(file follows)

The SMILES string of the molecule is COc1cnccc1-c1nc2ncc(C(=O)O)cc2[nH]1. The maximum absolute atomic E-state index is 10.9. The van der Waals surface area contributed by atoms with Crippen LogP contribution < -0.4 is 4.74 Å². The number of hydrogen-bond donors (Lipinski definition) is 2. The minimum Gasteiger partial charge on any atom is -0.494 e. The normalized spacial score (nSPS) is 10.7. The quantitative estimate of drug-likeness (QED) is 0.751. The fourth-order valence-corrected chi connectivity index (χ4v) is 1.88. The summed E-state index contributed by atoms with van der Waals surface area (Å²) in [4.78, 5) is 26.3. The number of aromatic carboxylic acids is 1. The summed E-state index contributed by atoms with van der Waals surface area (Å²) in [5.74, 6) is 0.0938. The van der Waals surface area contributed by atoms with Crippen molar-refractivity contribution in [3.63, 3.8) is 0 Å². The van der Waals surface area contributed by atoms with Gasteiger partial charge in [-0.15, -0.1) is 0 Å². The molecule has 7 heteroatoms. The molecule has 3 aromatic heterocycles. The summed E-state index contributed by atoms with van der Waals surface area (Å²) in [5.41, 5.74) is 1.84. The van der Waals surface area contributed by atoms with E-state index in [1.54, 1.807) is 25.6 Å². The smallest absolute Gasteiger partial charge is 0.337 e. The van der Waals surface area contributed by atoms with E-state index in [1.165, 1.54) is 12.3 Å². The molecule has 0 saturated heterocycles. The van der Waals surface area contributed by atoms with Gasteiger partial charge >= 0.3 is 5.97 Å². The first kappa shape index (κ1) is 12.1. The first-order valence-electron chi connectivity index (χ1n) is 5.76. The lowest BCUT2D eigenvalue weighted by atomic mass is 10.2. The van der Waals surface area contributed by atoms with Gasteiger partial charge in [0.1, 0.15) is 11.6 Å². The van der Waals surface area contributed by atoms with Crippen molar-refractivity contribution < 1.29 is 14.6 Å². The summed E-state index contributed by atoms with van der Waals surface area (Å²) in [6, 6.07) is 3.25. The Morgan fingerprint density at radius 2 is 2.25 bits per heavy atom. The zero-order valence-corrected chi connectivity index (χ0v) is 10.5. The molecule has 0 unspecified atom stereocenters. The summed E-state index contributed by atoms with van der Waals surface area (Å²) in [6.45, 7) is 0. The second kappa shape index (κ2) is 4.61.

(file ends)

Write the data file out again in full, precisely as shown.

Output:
The SMILES string of the molecule is COc1cnccc1-c1nc2ncc(C(=O)O)cc2[nH]1. The maximum absolute atomic E-state index is 10.9. The van der Waals surface area contributed by atoms with Crippen LogP contribution < -0.4 is 4.74 Å². The number of hydrogen-bond donors (Lipinski definition) is 2. The minimum Gasteiger partial charge on any atom is -0.494 e. The normalized spacial score (nSPS) is 10.7. The quantitative estimate of drug-likeness (QED) is 0.751. The fourth-order valence-corrected chi connectivity index (χ4v) is 1.88. The summed E-state index contributed by atoms with van der Waals surface area (Å²) in [4.78, 5) is 26.3. The number of aromatic carboxylic acids is 1. The summed E-state index contributed by atoms with van der Waals surface area (Å²) in [5.74, 6) is 0.0938. The van der Waals surface area contributed by atoms with Crippen molar-refractivity contribution in [3.63, 3.8) is 0 Å². The van der Waals surface area contributed by atoms with Gasteiger partial charge in [-0.15, -0.1) is 0 Å². The molecule has 7 heteroatoms. The molecule has 3 aromatic heterocycles. The summed E-state index contributed by atoms with van der Waals surface area (Å²) in [5.41, 5.74) is 1.84. The van der Waals surface area contributed by atoms with E-state index in [1.54, 1.807) is 25.6 Å². The smallest absolute Gasteiger partial charge is 0.337 e. The van der Waals surface area contributed by atoms with E-state index in [1.165, 1.54) is 12.3 Å². The molecule has 0 saturated heterocycles. The van der Waals surface area contributed by atoms with Gasteiger partial charge >= 0.3 is 5.97 Å². The first kappa shape index (κ1) is 12.1. The first-order valence-electron chi connectivity index (χ1n) is 5.76. The lowest BCUT2D eigenvalue weighted by atomic mass is 10.2. The van der Waals surface area contributed by atoms with Gasteiger partial charge in [0.1, 0.15) is 11.6 Å². The van der Waals surface area contributed by atoms with Crippen molar-refractivity contribution < 1.29 is 14.6 Å². The summed E-state index contributed by atoms with van der Waals surface area (Å²) in [6, 6.07) is 3.25. The Morgan fingerprint density at radius 2 is 2.25 bits per heavy atom. The zero-order valence-corrected chi connectivity index (χ0v) is 10.5. The molecule has 0 unspecified atom stereocenters. The summed E-state index contributed by atoms with van der Waals surface area (Å²) in [6.45, 7) is 0. The second kappa shape index (κ2) is 4.61.